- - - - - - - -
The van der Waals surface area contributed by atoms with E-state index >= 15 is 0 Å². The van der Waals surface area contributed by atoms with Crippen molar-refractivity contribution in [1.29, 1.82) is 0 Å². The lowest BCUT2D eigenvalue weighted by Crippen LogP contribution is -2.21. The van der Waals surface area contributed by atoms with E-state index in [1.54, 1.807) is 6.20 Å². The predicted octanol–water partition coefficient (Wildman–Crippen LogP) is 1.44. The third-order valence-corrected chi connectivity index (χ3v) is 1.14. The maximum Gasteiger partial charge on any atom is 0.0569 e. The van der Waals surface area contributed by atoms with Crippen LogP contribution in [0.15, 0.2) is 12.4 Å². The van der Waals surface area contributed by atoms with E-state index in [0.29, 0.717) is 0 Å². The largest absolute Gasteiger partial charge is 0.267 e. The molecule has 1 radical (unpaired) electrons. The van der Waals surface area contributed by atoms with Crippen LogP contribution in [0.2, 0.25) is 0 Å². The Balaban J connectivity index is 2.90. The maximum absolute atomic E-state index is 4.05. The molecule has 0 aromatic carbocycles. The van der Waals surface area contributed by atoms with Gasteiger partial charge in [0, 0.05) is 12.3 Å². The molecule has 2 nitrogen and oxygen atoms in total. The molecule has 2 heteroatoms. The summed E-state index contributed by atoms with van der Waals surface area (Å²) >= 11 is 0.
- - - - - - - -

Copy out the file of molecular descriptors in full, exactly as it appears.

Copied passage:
The van der Waals surface area contributed by atoms with E-state index >= 15 is 0 Å². The van der Waals surface area contributed by atoms with Crippen molar-refractivity contribution in [1.29, 1.82) is 0 Å². The lowest BCUT2D eigenvalue weighted by Crippen LogP contribution is -2.21. The van der Waals surface area contributed by atoms with E-state index in [1.54, 1.807) is 6.20 Å². The predicted octanol–water partition coefficient (Wildman–Crippen LogP) is 1.44. The third-order valence-corrected chi connectivity index (χ3v) is 1.14. The maximum Gasteiger partial charge on any atom is 0.0569 e. The van der Waals surface area contributed by atoms with Crippen LogP contribution in [0.15, 0.2) is 12.4 Å². The van der Waals surface area contributed by atoms with E-state index in [0.29, 0.717) is 0 Å². The largest absolute Gasteiger partial charge is 0.267 e. The molecule has 1 radical (unpaired) electrons. The van der Waals surface area contributed by atoms with Crippen LogP contribution in [0.2, 0.25) is 0 Å². The Balaban J connectivity index is 2.90. The maximum absolute atomic E-state index is 4.05. The molecule has 0 aromatic carbocycles. The van der Waals surface area contributed by atoms with Gasteiger partial charge in [0, 0.05) is 12.3 Å². The molecule has 2 nitrogen and oxygen atoms in total. The molecule has 2 heteroatoms. The summed E-state index contributed by atoms with van der Waals surface area (Å²) >= 11 is 0.